Sal Kimber – Sounds Like Thunder

$25.00

Sal Kimber – Sounds Like Thunder Cd review by Chris Spencer
Of all the albums I’ve reviewed this month, this one has proved the most difficult. Sal Kimber is from Glenrowan in Victoria, and this is her 2nd recording, her first being an EP. Positive press such as this description from the Basement Discs website: “Sounding rural & rootsy, but with urban savvy, her songs are perfect stories within a beautifully arranged and featuring wonderfully sympathetic and innovative instrumentation.” suggest that Sal has a sound that should be heard. I wasn’t so convinced on first listens, but her songs grow on you. Not in a way where you will be singing along to melodies, but more in the appreciation of the arrangements and song writing. The songs that work best on this album are the ones that feature Kimber’s banjo playing, such as the title track, “Platform”, – the train song, “No Shoes” and “Katie Brown”. Perhaps these songs work best because the musicianship comes to the fore and there’s less reliance on the words and vocals. Other songs I enjoyed were the shuffle “Tempt the Rain” with its use of drum brushes and double bass. “Sunnyside” also features the banjo; “Met Police” is a jaunty poke at ticket inspectors on trains, while “Distance” is slower with a guitar solo. To give you some pinpointers to what Sal’s voice is like, at times, I caught myself thinking of Kasey Chambers and Stevie Nicks:- not a pure voice, but one with a bit of character and timbre. Musicians who are listed as assisting with the recording include Shane French, Dan Smith and Liz Frencham, although their individual roles are not identified. Kimber’s music is neither folk nor country, definitely not bluegrass, although at times influences from these three genres can be gleaned. If you enjoy banjo music, you might be disappointed that there isn’t more emphasis on banjo playing, but I enjoyed hearing the instrument as a support to Kimber’s vocals, rather than an “album for banjo”. After several listens, this album becomes a recommended, rather than just “have a listen” to see if you like it.Sal Kimber – Sounds Like Thunder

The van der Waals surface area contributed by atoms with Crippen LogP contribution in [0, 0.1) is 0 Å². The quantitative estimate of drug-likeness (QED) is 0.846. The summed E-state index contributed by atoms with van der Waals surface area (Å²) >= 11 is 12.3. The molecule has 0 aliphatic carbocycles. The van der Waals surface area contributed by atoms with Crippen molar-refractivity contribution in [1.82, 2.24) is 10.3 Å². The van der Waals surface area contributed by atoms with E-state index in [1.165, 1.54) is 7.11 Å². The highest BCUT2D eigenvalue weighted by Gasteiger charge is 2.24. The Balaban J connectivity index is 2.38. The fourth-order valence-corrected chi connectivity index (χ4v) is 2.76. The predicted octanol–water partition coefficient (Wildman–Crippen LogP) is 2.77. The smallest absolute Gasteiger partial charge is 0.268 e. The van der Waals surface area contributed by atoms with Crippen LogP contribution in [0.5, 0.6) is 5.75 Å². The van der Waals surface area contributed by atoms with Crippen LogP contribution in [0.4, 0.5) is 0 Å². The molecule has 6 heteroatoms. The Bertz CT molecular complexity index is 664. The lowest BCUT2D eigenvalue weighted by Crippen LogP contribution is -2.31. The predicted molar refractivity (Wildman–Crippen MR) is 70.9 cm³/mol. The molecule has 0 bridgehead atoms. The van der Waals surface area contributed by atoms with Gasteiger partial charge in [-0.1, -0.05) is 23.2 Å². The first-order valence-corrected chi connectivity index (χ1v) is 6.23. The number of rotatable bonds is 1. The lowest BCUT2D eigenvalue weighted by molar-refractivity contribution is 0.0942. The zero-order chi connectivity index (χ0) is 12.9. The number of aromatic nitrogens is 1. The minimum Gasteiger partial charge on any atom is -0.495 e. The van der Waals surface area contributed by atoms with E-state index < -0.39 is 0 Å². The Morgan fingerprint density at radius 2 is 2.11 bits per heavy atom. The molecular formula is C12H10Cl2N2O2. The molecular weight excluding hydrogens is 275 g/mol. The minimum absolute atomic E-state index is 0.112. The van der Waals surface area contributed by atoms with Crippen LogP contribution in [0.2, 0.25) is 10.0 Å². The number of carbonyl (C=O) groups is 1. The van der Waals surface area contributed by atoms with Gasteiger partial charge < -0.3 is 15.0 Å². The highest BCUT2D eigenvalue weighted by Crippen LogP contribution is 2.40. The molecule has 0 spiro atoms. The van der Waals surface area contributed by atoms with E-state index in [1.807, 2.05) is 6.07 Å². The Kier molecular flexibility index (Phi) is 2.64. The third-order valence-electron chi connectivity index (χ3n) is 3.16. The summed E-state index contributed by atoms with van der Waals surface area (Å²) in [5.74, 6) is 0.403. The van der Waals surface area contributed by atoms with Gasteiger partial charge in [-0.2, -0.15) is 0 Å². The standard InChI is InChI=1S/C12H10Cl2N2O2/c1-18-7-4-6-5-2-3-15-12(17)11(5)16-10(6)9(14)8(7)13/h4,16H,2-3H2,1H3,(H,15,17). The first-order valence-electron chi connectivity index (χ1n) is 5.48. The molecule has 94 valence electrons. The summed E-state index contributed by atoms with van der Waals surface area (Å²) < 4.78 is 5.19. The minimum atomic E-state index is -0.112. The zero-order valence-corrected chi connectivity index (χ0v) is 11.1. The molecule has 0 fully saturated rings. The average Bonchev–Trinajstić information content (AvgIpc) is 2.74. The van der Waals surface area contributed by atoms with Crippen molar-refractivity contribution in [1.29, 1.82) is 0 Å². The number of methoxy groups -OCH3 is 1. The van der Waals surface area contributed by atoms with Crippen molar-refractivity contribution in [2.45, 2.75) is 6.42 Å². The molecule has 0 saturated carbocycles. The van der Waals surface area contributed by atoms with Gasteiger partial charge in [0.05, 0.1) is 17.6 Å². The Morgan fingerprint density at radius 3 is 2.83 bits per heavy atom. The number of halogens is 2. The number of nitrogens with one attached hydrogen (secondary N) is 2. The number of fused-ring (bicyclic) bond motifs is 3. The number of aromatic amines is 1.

by Chris Spencer
Of all the albums I’ve reviewed this month, this one has proved the most difficult.  Sal Kimber is from Glenrowan
in Victoria, and this is her 2nd recording, her first being an EP.

Positive press such as this description from the Basement
Discs website: “Sounding rural & rootsy, but with urban savvy, her songs are perfect stories within a beautifully  arranged and featuring wonderfully sympathetic and innovative instrumentation.” suggest that Sal has a sound  that should be heard.
I wasn’t so convinced on first listens, but her songs grow on you. Not in a way where you will be singing along to melodies, but more in the appreciation of the arrangements and song writing.
The songs that work best on this album are the ones that feature Kimber’s banjo playing, such as the title track, “Platform”, – the train song, “No Shoes” and “Katie Brown”.
Perhaps these songs work best because the musicianship  comes to the fore and there’s less reliance on the words and vocals.

Other songs I enjoyed were the shuffl e “Tempt the Rain” with its use of drum brushes and double bass. “Sunnyside” also features the banjo; “Met Police” is a jaunty poke at ticket inspectors on trains, while “Distance” is slower with a guitar solo.
To give you some pinpointers to what Sal’s voice is like, at times, I caught myself thinking of Kasey Chambers and  Stevie Nicks:- not a pure voice, but one with a bit of character and timbre. Musicians who are listed as assisting with the recording include Shane French, Dan Smith and Liz
Frencham, although their individual roles are not identified.
Kimber’s music is neither folk nor country, definitely not  bluegrass, although at times influences from these three genres can be gleaned.
If you enjoy banjo music, you might be disappointed that there isn’t more emphasis on banjo playing, but I enjoyed hearing the instrument as a support to Kimber’s vocals, rather than an “album for banjo”. After several listens, this album becomes a recommended, rather than just “have a listen” to see if you like it.

2 in stock

SKU: TN1654-80 Category:

Additional information

Weight .180 kg
Dimensions 21 × 15 × 1.5 cm

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